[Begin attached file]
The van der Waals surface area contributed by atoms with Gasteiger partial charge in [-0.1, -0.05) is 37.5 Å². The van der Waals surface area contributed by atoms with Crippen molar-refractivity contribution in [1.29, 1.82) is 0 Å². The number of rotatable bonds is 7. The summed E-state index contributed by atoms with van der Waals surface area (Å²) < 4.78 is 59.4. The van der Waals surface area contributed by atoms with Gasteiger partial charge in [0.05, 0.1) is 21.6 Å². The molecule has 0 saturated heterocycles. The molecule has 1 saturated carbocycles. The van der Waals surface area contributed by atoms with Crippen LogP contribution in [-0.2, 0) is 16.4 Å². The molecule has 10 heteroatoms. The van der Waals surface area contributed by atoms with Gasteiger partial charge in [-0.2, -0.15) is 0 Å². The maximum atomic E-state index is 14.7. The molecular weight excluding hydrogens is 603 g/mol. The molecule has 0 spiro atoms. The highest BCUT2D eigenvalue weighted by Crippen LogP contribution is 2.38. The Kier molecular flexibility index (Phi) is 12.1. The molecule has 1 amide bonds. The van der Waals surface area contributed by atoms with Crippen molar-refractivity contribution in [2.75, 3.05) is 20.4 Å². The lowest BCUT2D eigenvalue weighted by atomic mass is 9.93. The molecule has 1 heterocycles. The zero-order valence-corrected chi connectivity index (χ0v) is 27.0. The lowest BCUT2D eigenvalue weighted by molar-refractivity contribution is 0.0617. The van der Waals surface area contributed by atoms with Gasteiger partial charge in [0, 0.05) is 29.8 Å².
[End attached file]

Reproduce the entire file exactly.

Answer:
The van der Waals surface area contributed by atoms with Gasteiger partial charge in [-0.1, -0.05) is 37.5 Å². The van der Waals surface area contributed by atoms with Crippen molar-refractivity contribution in [1.29, 1.82) is 0 Å². The number of rotatable bonds is 7. The summed E-state index contributed by atoms with van der Waals surface area (Å²) < 4.78 is 59.4. The van der Waals surface area contributed by atoms with Gasteiger partial charge in [0.05, 0.1) is 21.6 Å². The molecule has 0 saturated heterocycles. The molecule has 1 saturated carbocycles. The van der Waals surface area contributed by atoms with Crippen LogP contribution in [-0.2, 0) is 16.4 Å². The molecule has 10 heteroatoms. The van der Waals surface area contributed by atoms with Gasteiger partial charge in [-0.2, -0.15) is 0 Å². The maximum atomic E-state index is 14.7. The molecular weight excluding hydrogens is 603 g/mol. The molecule has 0 spiro atoms. The highest BCUT2D eigenvalue weighted by Crippen LogP contribution is 2.38. The Kier molecular flexibility index (Phi) is 12.1. The molecule has 1 amide bonds. The van der Waals surface area contributed by atoms with Crippen molar-refractivity contribution in [2.75, 3.05) is 20.4 Å². The lowest BCUT2D eigenvalue weighted by atomic mass is 9.93. The molecule has 1 heterocycles. The zero-order valence-corrected chi connectivity index (χ0v) is 27.0. The lowest BCUT2D eigenvalue weighted by molar-refractivity contribution is 0.0617. The van der Waals surface area contributed by atoms with Gasteiger partial charge in [0, 0.05) is 29.8 Å².